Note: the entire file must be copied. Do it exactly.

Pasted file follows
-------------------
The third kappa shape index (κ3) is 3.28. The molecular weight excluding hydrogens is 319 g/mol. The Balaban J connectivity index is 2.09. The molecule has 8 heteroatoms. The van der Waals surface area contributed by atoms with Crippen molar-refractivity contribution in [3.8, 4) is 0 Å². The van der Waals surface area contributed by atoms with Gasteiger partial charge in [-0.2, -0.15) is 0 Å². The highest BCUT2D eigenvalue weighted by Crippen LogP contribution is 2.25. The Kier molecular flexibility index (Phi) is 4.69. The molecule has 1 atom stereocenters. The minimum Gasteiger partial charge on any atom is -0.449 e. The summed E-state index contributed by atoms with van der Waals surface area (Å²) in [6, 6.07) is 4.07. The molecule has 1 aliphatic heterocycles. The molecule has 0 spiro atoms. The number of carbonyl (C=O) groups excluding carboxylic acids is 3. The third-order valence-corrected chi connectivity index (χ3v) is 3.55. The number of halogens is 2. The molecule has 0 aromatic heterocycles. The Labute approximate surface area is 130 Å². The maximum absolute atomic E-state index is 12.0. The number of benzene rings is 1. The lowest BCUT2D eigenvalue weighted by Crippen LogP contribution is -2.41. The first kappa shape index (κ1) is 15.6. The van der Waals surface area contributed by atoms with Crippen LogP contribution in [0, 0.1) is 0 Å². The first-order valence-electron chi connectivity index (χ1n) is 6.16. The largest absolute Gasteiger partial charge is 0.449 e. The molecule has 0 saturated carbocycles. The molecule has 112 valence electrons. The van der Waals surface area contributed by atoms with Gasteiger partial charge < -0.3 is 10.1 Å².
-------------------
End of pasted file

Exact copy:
The third kappa shape index (κ3) is 3.28. The molecular weight excluding hydrogens is 319 g/mol. The Balaban J connectivity index is 2.09. The molecule has 8 heteroatoms. The van der Waals surface area contributed by atoms with Crippen molar-refractivity contribution in [3.8, 4) is 0 Å². The van der Waals surface area contributed by atoms with Gasteiger partial charge in [-0.2, -0.15) is 0 Å². The highest BCUT2D eigenvalue weighted by Crippen LogP contribution is 2.25. The Kier molecular flexibility index (Phi) is 4.69. The molecule has 1 atom stereocenters. The minimum Gasteiger partial charge on any atom is -0.449 e. The summed E-state index contributed by atoms with van der Waals surface area (Å²) in [6, 6.07) is 4.07. The molecule has 1 aliphatic heterocycles. The molecule has 0 spiro atoms. The number of carbonyl (C=O) groups excluding carboxylic acids is 3. The third-order valence-corrected chi connectivity index (χ3v) is 3.55. The number of halogens is 2. The molecule has 0 aromatic heterocycles. The Labute approximate surface area is 130 Å². The maximum absolute atomic E-state index is 12.0. The number of benzene rings is 1. The lowest BCUT2D eigenvalue weighted by Crippen LogP contribution is -2.41. The first kappa shape index (κ1) is 15.6. The van der Waals surface area contributed by atoms with Crippen LogP contribution in [0, 0.1) is 0 Å². The first-order valence-electron chi connectivity index (χ1n) is 6.16. The largest absolute Gasteiger partial charge is 0.449 e. The molecule has 0 saturated carbocycles. The molecule has 112 valence electrons. The van der Waals surface area contributed by atoms with Gasteiger partial charge < -0.3 is 10.1 Å².